Rating: 9 out of 10
I make it my practice, for every so many 'fun' books I read, to read some work of critical acclaim or scholastic merit which otherwise I would not read, in the interest of broadening my mind. This was not one of those books.
I love history, with an abiding passion and interest. Among the numberless subsections of history I find interesting is World War One, that death knell of the old European order and calamity the likes of which one still can not imagine. For all our fear of atomic bombs and mutual assured destruction, for sheer horrific futility this century or any century cannot equal the tragic years of the first world war, of the millions of men who died in muddy pits for no cause other than a few yards of ground, and whose ultimate result was to create an even more horrific opponent than the one they defeated. World War One cannot help but bring out the most somber and unhappy sentiment in us.
I have, of course, long known of Barbara Tuchman and her contribution to the field of literary history, and as this was the work that first brought her the Pulitzer Prize, I felt it an excellent choice to sample her work by. I was not disappointed. It is an excellent novel, brilliantly written, and imparted information and emotion in equal part. It is particularly dense, and its 400-some pages took extra time to read by virtue of being almost constant information. And though it skirts by the boredom so often the bane of historical writing, it does not entirely escape it.In sum, you should read it, if you have any curiosity whatsoever about the opening gambits and feints which led to and played out in the first weeks of The Great War. It excells at making the reader wonder what will happen next, when in truth the reader knows what will happen next. It all plays out again here, wonderfully and horribly brought to life by Mrs. Tuchman's skilled hand.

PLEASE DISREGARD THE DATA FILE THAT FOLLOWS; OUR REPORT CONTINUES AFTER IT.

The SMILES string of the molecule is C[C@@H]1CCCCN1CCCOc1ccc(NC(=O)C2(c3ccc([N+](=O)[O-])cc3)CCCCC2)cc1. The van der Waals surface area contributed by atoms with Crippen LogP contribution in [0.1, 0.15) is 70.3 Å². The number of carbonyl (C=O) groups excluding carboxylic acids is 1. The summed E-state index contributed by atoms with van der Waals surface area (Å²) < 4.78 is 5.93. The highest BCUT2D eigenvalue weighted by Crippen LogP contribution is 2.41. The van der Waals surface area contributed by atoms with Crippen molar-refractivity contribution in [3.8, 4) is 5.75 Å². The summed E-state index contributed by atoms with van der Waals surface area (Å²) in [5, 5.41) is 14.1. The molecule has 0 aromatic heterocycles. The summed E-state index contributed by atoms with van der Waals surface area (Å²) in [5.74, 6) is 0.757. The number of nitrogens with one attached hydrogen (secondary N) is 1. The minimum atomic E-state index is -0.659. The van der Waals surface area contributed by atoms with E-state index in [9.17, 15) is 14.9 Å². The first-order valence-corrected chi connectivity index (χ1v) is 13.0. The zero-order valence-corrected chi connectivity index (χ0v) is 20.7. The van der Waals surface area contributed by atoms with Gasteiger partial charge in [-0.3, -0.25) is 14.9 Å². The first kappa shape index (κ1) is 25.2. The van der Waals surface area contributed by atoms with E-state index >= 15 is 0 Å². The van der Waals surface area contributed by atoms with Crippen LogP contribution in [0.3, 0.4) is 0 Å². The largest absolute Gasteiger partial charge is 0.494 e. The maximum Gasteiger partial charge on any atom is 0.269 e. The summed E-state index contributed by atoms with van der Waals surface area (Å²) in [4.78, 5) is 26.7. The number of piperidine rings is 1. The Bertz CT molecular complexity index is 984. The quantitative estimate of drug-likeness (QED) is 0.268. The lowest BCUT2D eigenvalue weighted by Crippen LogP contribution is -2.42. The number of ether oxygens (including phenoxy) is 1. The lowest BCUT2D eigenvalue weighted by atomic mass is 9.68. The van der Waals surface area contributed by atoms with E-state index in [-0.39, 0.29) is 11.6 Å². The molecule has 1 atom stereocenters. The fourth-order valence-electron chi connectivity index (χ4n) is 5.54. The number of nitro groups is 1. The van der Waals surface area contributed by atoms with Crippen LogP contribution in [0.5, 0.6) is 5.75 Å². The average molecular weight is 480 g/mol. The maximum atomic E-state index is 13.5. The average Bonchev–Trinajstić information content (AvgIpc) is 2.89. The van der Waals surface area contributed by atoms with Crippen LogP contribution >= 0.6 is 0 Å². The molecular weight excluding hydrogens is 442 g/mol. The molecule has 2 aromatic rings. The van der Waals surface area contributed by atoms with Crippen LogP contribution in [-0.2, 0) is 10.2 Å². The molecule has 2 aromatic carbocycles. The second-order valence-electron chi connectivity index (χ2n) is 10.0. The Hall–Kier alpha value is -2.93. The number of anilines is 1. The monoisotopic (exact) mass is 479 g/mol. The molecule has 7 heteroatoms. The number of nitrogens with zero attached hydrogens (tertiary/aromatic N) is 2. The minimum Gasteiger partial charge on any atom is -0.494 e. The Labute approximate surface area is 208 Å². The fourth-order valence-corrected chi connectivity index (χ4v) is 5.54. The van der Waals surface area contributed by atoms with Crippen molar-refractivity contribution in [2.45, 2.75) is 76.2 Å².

I'll tell you, I had to stop every few pages and roam around my room ranting "Morons!" before I could continue to read. This book really drove home the point that the people making the decisions which shaped the world and snuffed out millions of lives were certainly no better and often worse than you or I. It would be nice to assume that the people placed in charge of the armed forces were trained to deal with the pressures and could make swift and certain, and correct, decisions. They can't.